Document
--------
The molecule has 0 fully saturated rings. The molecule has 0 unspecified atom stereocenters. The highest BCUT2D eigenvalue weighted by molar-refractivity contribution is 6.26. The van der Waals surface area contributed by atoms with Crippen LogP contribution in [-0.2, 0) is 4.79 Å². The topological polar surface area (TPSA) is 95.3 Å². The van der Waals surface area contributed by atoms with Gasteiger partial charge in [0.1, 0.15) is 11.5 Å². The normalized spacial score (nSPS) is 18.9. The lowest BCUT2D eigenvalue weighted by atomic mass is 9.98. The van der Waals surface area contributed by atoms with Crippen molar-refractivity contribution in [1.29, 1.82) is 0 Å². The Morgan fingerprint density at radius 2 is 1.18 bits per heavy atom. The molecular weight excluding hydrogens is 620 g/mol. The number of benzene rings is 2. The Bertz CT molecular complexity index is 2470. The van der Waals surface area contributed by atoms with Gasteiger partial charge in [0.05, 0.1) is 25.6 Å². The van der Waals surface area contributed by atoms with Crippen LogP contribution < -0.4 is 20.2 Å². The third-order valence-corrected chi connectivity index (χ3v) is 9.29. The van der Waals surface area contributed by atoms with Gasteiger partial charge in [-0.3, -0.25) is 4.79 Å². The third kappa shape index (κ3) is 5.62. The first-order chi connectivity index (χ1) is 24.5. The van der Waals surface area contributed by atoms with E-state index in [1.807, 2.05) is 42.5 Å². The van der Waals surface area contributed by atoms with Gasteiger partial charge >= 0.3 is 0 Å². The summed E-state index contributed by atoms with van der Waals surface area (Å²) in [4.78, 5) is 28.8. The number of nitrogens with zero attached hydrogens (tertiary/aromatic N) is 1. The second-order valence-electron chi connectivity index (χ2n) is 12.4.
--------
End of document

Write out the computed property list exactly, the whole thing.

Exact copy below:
The molecule has 0 fully saturated rings. The molecule has 0 unspecified atom stereocenters. The highest BCUT2D eigenvalue weighted by molar-refractivity contribution is 6.26. The van der Waals surface area contributed by atoms with Crippen LogP contribution in [-0.2, 0) is 4.79 Å². The topological polar surface area (TPSA) is 95.3 Å². The van der Waals surface area contributed by atoms with Gasteiger partial charge in [0.1, 0.15) is 11.5 Å². The normalized spacial score (nSPS) is 18.9. The lowest BCUT2D eigenvalue weighted by atomic mass is 9.98. The van der Waals surface area contributed by atoms with Crippen molar-refractivity contribution in [1.29, 1.82) is 0 Å². The Morgan fingerprint density at radius 2 is 1.18 bits per heavy atom. The molecular weight excluding hydrogens is 620 g/mol. The number of benzene rings is 2. The Bertz CT molecular complexity index is 2470. The van der Waals surface area contributed by atoms with Gasteiger partial charge in [0.05, 0.1) is 25.6 Å². The van der Waals surface area contributed by atoms with Crippen LogP contribution < -0.4 is 20.2 Å². The third-order valence-corrected chi connectivity index (χ3v) is 9.29. The van der Waals surface area contributed by atoms with Gasteiger partial charge in [-0.3, -0.25) is 4.79 Å². The third kappa shape index (κ3) is 5.62. The first-order chi connectivity index (χ1) is 24.5. The van der Waals surface area contributed by atoms with E-state index in [1.807, 2.05) is 42.5 Å². The van der Waals surface area contributed by atoms with Gasteiger partial charge >= 0.3 is 0 Å². The summed E-state index contributed by atoms with van der Waals surface area (Å²) in [4.78, 5) is 28.8. The number of nitrogens with zero attached hydrogens (tertiary/aromatic N) is 1. The second-order valence-electron chi connectivity index (χ2n) is 12.4.